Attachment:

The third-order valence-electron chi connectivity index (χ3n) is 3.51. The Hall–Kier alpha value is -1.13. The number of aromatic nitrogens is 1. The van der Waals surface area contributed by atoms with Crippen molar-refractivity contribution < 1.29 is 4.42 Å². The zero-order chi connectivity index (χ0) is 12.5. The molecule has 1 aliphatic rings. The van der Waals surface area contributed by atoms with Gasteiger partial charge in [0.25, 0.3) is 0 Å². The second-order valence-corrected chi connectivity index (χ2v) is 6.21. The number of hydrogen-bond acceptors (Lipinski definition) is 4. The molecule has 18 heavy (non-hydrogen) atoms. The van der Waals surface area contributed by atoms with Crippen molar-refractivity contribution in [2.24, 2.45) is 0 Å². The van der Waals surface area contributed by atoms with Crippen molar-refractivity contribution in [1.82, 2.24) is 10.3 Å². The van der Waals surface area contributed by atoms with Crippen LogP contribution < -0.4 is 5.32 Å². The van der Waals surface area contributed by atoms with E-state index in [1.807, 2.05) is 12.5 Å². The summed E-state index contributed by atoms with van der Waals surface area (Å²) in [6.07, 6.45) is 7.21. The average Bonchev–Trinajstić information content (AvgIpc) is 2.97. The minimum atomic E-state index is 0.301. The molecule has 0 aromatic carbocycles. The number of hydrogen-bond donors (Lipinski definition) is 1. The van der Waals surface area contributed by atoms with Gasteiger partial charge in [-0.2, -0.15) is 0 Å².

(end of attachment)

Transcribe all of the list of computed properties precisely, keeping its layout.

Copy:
The third-order valence-electron chi connectivity index (χ3n) is 3.51. The Hall–Kier alpha value is -1.13. The number of aromatic nitrogens is 1. The van der Waals surface area contributed by atoms with Crippen molar-refractivity contribution < 1.29 is 4.42 Å². The zero-order chi connectivity index (χ0) is 12.5. The molecule has 1 aliphatic rings. The van der Waals surface area contributed by atoms with Gasteiger partial charge in [0.25, 0.3) is 0 Å². The second-order valence-corrected chi connectivity index (χ2v) is 6.21. The number of hydrogen-bond acceptors (Lipinski definition) is 4. The molecule has 18 heavy (non-hydrogen) atoms. The van der Waals surface area contributed by atoms with Crippen molar-refractivity contribution in [2.24, 2.45) is 0 Å². The van der Waals surface area contributed by atoms with Crippen molar-refractivity contribution in [1.82, 2.24) is 10.3 Å². The van der Waals surface area contributed by atoms with Crippen LogP contribution < -0.4 is 5.32 Å². The van der Waals surface area contributed by atoms with E-state index in [1.807, 2.05) is 12.5 Å². The summed E-state index contributed by atoms with van der Waals surface area (Å²) in [6.07, 6.45) is 7.21. The average Bonchev–Trinajstić information content (AvgIpc) is 2.97. The minimum atomic E-state index is 0.301. The molecule has 0 aromatic carbocycles. The number of hydrogen-bond donors (Lipinski definition) is 1. The van der Waals surface area contributed by atoms with Gasteiger partial charge in [-0.2, -0.15) is 0 Å².